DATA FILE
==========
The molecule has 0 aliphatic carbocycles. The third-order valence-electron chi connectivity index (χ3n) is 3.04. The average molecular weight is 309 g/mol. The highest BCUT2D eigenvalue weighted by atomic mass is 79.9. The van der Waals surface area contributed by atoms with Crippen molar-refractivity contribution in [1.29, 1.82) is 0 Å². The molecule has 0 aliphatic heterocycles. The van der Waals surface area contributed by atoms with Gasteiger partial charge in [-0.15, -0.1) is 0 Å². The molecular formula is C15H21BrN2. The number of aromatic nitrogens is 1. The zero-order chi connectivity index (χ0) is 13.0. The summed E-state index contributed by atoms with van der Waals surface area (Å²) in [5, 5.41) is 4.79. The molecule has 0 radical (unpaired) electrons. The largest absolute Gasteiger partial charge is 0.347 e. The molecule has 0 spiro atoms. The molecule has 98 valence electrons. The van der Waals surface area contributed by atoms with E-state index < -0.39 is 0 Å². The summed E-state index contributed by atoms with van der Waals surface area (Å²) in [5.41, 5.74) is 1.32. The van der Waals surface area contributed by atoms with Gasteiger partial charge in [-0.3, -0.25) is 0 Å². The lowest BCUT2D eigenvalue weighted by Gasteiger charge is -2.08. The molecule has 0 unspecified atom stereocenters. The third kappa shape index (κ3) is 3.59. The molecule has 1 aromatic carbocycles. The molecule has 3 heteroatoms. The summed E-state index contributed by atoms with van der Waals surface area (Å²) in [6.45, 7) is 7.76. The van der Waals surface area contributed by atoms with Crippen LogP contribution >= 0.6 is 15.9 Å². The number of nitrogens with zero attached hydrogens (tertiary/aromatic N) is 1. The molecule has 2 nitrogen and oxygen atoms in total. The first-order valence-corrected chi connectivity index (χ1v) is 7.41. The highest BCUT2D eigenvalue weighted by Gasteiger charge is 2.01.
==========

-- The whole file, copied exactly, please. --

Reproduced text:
The molecule has 0 aliphatic carbocycles. The third-order valence-electron chi connectivity index (χ3n) is 3.04. The average molecular weight is 309 g/mol. The highest BCUT2D eigenvalue weighted by atomic mass is 79.9. The van der Waals surface area contributed by atoms with Crippen molar-refractivity contribution in [1.29, 1.82) is 0 Å². The molecule has 0 aliphatic heterocycles. The van der Waals surface area contributed by atoms with Gasteiger partial charge in [-0.15, -0.1) is 0 Å². The molecular formula is C15H21BrN2. The number of aromatic nitrogens is 1. The zero-order chi connectivity index (χ0) is 13.0. The summed E-state index contributed by atoms with van der Waals surface area (Å²) in [5, 5.41) is 4.79. The molecule has 0 radical (unpaired) electrons. The largest absolute Gasteiger partial charge is 0.347 e. The molecule has 0 spiro atoms. The molecule has 98 valence electrons. The van der Waals surface area contributed by atoms with E-state index < -0.39 is 0 Å². The summed E-state index contributed by atoms with van der Waals surface area (Å²) in [5.41, 5.74) is 1.32. The van der Waals surface area contributed by atoms with Gasteiger partial charge in [-0.3, -0.25) is 0 Å². The lowest BCUT2D eigenvalue weighted by Gasteiger charge is -2.08. The molecule has 0 unspecified atom stereocenters. The third kappa shape index (κ3) is 3.59. The molecule has 1 aromatic carbocycles. The molecule has 3 heteroatoms. The summed E-state index contributed by atoms with van der Waals surface area (Å²) in [6.45, 7) is 7.76. The van der Waals surface area contributed by atoms with Crippen LogP contribution >= 0.6 is 15.9 Å². The number of nitrogens with zero attached hydrogens (tertiary/aromatic N) is 1. The molecule has 2 nitrogen and oxygen atoms in total. The first-order valence-corrected chi connectivity index (χ1v) is 7.41. The highest BCUT2D eigenvalue weighted by Gasteiger charge is 2.01.